The beauty of PCs in the test and measurement world is their ability to bring processing power out of the lab and into diverse environments. Consider measurement of the pressure, strain, and acceleration placed on an automotive instrument panel when a passenger side airbag is deployed. In the past, engineers used high-speed cameras for this task. However, the camera can only show what takes place outside of the instrument panel housing the airbag. Using a laptop PC, high-speed analog measuring devices, and custom software, Roush Industries was able to develop a fast, cost-effective system to measure what takes place inside the panel before the airbag is visible.
The system had to be fast, portable, and user-friendly, and it had to provide a high channel count. To help meet those goals, a lightweight, portable National Instruments SCXI-1000 chassis comes with four SCXI modules. Data from the SCXI-1000 is digitized and transmitted to a laptop via a DAQCard-6062E that samples at 500 ksamples/s.
Designed for use by a computer novice, the software is intended to be passed around to many different users and must be easy to run with just the help of a user manual. The software code used to set up and control the hardware, as well as view and process recorded data, was written in LabView 6.1. This software platform was chosen because of its easily programmable icon-based code and its easy integration with National Instruments hardware.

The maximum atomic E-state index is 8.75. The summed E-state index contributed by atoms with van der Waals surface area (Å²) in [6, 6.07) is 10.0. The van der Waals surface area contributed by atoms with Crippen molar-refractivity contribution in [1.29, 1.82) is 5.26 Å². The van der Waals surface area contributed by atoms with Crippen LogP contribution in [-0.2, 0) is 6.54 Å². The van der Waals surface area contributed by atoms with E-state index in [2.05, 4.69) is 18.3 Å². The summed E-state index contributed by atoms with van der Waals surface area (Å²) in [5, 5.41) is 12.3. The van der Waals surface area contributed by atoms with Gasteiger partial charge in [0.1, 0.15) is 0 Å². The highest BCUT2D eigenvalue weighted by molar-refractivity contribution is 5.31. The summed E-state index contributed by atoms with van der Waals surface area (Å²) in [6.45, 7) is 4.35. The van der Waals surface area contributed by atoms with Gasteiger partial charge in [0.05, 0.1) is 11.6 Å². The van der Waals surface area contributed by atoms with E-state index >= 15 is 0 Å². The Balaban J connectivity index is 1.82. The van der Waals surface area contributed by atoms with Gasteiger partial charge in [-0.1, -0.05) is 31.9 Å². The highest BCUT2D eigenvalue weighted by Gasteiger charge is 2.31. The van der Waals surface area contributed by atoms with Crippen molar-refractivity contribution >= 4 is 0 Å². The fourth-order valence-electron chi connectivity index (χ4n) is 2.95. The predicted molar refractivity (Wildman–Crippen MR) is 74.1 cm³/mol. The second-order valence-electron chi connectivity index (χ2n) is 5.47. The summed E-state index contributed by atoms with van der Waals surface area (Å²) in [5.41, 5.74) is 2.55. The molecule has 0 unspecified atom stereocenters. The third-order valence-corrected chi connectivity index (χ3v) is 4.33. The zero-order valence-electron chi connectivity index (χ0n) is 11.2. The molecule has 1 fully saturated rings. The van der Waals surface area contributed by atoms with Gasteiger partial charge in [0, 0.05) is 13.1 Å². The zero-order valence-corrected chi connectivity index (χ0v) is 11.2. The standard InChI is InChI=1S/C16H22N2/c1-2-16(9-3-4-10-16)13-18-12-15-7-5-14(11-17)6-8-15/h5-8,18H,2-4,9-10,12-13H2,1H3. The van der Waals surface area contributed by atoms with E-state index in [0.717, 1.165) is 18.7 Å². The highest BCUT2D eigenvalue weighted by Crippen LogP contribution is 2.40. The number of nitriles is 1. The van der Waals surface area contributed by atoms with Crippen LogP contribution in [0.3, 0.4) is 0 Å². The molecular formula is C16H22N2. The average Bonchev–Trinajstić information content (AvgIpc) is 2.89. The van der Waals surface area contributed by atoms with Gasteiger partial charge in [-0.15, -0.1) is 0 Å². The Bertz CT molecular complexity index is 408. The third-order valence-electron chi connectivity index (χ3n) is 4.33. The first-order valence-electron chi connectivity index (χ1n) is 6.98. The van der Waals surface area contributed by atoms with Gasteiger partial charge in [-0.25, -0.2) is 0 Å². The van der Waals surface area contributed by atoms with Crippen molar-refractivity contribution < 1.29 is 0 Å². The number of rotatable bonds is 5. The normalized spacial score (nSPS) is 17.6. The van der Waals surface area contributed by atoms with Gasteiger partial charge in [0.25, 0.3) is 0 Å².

After the data on the airbag deployment is collected, the post-processing application is designed to view and report the pressure data in a specific format for input into different commercial computer-aided engineering software packages. The recorded data, along with the location setup information, is used to extrapolate and interpolate the data across the area of the car door throughout the duration of the deployment. That data is then plotted on a 3D graph for viewing.
Using an ordinary laptop PC and National Instruments software and hardware, information about passenger-side airbag deployment is now easily measured and recorded. Additionally, this data is converted into a format that can be read directly into a computer-aided engineering model. In this way, engineers can make safer, faster airbags in less time and with more efficiency than ever before.